Enrique Dussel Peters

This brief reviews the wage conditions in Mexico and exposes their miserable state vis-à-vis the strategy followed by the government for the opening of the economy since the 1980s, which focuses on the offering of very low labour endowments.

Professor Enrique Dussel Peters at the Graduate School of Economics at Universidad Nacional Autónoma de México (UNAM), considers that, contrary to the expectations generated by the North American Free Trade Agreement (NAFTA), Mexican wages have not only shown a consistent widening of their historical gap with those of industrialized countries, but, additionally, wages in the most dynamic, productive and open sectors of the economy have clearly tended to equalize -downwardly- with those in the less open sectors. This situation reveals a highly level of precariousness in the strategy pursued until now. Nonetheless, the author considers that there is strong potential to increase real wages, particularly in the activities most opened and with the highest growth in productivity. Thus, the author considers of utmost urgency to perform an in-depth review of the economic strategy followed, with its excessive export orientation, and proposes the design of explicit actions and negotiations, so that the most exporting and productive sector reverts its trend and applies a strategy of substantial real-wage increases, which in turn pivots upwardly the wages and domestic demand of the other sectors. In this way, in the same way The Jus Semper Global Alliance has been proposing, a fordist strategy is proposed to support domestic demand through gradual wage equalization by applying instruments such as the purchasing power parities.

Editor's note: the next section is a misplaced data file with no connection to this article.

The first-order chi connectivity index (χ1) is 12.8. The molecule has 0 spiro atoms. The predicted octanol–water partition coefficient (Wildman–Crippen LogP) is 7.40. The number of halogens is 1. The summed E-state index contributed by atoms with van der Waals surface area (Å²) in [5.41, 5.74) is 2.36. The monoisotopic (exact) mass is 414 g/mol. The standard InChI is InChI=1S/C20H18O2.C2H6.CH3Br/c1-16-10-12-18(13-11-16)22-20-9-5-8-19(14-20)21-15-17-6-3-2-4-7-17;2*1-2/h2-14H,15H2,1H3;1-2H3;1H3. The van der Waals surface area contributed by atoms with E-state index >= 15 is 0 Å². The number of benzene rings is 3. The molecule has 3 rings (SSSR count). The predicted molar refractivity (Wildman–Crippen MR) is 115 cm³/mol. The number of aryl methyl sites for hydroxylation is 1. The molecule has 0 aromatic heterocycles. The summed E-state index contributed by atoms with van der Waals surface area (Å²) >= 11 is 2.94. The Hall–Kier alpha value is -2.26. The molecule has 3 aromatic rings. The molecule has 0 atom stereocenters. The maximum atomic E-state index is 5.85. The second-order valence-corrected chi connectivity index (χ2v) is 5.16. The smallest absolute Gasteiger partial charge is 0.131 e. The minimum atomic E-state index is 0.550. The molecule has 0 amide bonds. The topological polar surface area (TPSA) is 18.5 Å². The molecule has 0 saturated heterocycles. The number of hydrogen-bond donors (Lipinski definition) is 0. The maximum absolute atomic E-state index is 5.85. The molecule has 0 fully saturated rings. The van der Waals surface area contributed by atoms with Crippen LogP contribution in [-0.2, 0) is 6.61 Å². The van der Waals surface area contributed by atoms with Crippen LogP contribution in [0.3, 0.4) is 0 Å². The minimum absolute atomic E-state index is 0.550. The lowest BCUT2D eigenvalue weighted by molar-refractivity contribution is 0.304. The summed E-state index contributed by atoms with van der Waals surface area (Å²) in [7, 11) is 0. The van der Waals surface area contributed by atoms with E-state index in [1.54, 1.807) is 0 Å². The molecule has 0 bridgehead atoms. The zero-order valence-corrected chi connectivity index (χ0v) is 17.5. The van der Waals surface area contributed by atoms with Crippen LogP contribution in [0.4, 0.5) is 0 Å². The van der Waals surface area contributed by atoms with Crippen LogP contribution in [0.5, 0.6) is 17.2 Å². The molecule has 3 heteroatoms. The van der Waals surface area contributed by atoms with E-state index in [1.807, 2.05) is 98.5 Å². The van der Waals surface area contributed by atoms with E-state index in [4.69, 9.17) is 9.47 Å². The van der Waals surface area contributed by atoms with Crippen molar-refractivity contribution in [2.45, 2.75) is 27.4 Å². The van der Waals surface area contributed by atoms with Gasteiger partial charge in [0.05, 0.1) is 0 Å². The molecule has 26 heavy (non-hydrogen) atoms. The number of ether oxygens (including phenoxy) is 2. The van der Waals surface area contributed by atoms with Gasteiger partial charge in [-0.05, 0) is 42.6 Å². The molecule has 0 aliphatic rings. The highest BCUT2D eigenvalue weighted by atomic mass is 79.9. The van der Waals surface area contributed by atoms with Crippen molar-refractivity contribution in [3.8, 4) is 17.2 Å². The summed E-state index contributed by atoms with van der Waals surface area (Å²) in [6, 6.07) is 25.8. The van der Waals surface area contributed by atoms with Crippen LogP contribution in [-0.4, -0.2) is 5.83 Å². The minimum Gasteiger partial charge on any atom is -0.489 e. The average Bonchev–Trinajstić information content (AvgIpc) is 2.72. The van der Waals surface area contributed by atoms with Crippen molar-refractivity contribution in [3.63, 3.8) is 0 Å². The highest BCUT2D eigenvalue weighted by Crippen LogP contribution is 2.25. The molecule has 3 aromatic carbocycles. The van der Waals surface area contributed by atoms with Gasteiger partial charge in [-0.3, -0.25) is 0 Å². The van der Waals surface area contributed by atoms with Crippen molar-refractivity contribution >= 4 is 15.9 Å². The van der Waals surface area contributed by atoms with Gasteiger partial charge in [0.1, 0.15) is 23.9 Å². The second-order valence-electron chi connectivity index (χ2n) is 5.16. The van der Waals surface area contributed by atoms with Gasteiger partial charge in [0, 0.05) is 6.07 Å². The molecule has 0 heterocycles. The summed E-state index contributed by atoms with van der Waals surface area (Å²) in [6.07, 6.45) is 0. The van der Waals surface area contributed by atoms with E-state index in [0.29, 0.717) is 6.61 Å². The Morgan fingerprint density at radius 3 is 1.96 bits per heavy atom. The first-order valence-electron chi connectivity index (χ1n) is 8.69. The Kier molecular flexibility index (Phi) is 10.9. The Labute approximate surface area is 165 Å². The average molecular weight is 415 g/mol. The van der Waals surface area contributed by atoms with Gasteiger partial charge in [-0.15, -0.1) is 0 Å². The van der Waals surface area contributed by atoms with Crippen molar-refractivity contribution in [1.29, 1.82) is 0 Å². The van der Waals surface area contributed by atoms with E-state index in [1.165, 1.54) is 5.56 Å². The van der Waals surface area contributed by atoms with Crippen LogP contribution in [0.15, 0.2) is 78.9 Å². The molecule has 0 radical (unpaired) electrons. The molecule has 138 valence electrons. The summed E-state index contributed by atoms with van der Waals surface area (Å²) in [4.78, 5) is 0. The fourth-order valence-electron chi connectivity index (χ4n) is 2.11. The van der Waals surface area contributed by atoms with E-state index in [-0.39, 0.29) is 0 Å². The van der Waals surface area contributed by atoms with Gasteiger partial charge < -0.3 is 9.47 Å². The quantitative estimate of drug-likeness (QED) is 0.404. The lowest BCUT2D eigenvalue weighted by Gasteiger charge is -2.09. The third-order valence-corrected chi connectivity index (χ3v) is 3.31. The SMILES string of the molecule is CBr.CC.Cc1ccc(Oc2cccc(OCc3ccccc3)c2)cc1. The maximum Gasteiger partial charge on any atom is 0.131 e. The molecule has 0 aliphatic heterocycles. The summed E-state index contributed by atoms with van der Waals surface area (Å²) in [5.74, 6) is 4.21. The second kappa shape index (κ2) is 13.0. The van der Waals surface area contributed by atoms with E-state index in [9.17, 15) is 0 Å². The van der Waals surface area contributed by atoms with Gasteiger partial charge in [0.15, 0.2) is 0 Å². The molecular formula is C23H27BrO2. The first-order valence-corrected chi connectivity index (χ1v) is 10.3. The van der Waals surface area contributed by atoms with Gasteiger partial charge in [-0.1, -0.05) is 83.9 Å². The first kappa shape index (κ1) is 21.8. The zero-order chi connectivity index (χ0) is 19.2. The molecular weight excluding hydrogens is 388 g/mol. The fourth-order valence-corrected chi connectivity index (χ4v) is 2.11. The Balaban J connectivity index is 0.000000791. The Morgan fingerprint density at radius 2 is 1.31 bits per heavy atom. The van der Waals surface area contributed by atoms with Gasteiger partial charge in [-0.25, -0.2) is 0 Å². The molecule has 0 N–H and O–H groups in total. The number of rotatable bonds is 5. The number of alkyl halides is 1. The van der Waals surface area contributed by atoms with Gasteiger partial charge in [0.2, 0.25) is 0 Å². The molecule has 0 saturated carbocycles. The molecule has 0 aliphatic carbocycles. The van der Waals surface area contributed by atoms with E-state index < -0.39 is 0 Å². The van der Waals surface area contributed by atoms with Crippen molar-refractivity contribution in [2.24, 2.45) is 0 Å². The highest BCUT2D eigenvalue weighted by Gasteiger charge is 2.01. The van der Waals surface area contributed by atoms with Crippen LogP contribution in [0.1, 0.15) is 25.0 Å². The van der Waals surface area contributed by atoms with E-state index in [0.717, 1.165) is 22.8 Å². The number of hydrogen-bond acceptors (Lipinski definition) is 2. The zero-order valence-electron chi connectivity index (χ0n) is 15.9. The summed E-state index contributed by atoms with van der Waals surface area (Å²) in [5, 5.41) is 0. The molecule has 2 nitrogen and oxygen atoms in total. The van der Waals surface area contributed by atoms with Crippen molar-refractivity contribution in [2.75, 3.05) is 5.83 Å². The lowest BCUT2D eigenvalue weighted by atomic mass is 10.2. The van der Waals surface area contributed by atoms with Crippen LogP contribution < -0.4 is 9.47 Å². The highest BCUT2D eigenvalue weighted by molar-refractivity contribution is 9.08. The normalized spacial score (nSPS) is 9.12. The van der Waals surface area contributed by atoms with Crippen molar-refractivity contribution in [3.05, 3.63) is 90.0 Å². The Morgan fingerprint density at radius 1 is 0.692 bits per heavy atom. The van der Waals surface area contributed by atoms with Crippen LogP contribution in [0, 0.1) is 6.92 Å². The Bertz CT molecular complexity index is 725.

Lastly, given the adverse climate to close wage gaps among multinational and domestic companies, the author considers that two not mutually-exclusive instruments have strong potential for persuasion. First, there is the power of pressure, under the threat of boycott, of North and South consumers. In the same way, there is the opportunity to take advantage of the growing call for global governance, in a process where joint policies of both public and private sectors are designed to confront the business strategies that reject the closing of the wage gap.

Brief prepared on April 2004. For a full review of this brief, click here or on the picture to download the pdf file.



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